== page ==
I haven’t spent much time thinking about social collapse in America. I wonder if many of us have? Despite the news stories, we are still a reasonably civilized country, especially when one considers the vast number of human interactions that occur on a daily basis. Most people in America are still more likely to help someone in trouble than rob them and run away.
Besides, the year-2000 computer disaster came and went with no one the wiser. I remember sitting in front of my computer screen as the decade rolled over. If the Internet knew about a problem, it never let on – 1999 gave way seamlessly to the year 2000. (Would that the intervening years had been so kind.)
In a sense, however, the year-2000 disaster was averted: A lot of programmers made a lot of money rewriting old software to change the date calculations and update the year to four digits. People knew there was a problem. They set out to fix it. Utility software, banking software and so on was rewritten.
Unfortunately, this is no longer the America of 1999. And most of us don’t know there is a potential problem. Major media outlets no longer give even lip service to news reporting. In the few instances where they try, they are more often wrong than right with their facts, let alone their conclusions. Their job now seems to be shouting “hosanna” and laying down the red carpet for their earthly messiah and his glorious revolution of hope and change.
Today, about every other child born enters life in a two-parent household. We’ve known for decades that children without fathers grow up to be angry, alienated men and aimless, welfare-dependent women who repeat the cycle. The state and federal government have funded it all: stealing the money from two-parent households through higher taxes to do the job.
To control crime, the police are increasingly militarized. This alienates decent citizens who have occasional encounters with them, or read about raids on the wrong house, shooting the family pet and so on.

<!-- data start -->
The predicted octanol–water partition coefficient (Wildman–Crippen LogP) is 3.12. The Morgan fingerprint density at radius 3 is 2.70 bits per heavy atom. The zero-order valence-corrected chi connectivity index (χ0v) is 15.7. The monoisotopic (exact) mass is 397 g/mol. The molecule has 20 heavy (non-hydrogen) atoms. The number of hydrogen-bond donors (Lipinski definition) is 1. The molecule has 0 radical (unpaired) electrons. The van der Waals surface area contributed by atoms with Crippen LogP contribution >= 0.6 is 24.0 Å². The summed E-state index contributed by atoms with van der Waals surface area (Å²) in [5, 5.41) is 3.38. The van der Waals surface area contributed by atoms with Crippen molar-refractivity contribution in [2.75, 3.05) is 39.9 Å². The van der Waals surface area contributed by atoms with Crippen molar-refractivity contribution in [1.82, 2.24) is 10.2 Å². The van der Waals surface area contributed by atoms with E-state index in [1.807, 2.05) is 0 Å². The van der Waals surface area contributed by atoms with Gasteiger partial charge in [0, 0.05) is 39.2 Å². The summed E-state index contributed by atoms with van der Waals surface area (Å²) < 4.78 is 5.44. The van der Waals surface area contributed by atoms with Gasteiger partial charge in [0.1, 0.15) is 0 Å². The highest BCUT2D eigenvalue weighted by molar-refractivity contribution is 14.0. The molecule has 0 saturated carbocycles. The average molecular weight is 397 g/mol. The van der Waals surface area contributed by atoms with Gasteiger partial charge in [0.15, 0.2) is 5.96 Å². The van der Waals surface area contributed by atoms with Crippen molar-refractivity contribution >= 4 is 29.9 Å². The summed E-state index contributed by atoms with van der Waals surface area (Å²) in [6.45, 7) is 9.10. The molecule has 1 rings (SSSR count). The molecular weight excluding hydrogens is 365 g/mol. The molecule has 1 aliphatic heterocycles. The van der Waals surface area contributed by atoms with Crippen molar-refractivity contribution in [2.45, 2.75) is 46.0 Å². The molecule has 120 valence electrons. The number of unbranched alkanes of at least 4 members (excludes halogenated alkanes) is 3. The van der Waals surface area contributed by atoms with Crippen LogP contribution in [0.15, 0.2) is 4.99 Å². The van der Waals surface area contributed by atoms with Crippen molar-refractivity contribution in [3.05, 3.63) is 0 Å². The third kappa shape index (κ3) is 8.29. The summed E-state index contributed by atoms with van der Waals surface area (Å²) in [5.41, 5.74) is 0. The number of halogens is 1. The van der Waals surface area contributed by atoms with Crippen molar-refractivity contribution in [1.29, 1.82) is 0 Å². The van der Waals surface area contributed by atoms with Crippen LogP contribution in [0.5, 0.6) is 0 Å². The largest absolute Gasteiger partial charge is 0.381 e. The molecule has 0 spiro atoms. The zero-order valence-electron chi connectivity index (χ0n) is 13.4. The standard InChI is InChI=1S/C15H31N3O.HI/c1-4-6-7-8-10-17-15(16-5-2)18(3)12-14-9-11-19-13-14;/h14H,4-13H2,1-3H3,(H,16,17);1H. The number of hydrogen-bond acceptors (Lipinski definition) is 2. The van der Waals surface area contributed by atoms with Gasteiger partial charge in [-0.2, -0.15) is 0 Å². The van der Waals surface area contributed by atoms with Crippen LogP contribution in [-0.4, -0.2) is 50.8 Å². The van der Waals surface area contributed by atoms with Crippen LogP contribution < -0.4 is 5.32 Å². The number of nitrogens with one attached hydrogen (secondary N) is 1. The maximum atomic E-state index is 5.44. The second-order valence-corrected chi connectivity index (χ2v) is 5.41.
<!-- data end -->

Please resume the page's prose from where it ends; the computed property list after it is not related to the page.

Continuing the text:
Public school systems graduate the functionally illiterate, who turn out that way mainly because they don’t attend class or study. Why should they? The gang they belong to is their family and teaches them all they need to know to survive in the city. It’s just that the rest of us might not like what they’ve learned.
Here’s a question: How much food does your family have on hand? I recently read that the average family has a three-day supply. And that is if the refrigerator keeps working. How long did it take for the grocery store shelves to go bare during Katrina? Do you keep some bottled water on hand like the Red Cross advises? I know I don’t. It just seems like it could never happen here.
How much gasoline is in your automobile tank? Do you have an alternative source of heat for your home if the electricity or natural gas goes down? Any way to communicate if your high-speed Internet and cell phone service go down? Maybe you never became attached to those gadgets and have a landline? What happens if you dial 911 and get a busy signal or no one answers?
Do you know your neighbors? Are they going to help you get a family member to the hospital in an emergency? Are all your “friends” on Facebook, scattered across the country?
We’re prone to think of disasters as weather or earthquake related. But is there anything else that could do it? How about a data-center disaster or programming problem at a major bank? You visit the ATM or run your debit card at the grocery store, and your balance is zero.
Now what? Do you call your friends to find out if any of them have had that problem? Post on Facebook? How long before there is a run on the bank and violence in the branches when people can’t get their money? Do you have any cash stashed away to buy food before the shelves are empty?
The veneer of civilization is much thinner than most of us suspect. Given the current fondness for electronic gadgetry and the personal isolation it provides, civilization’s veneer may peel off more quickly than we can imagine. Check that refrigerator. How’s it looking in there?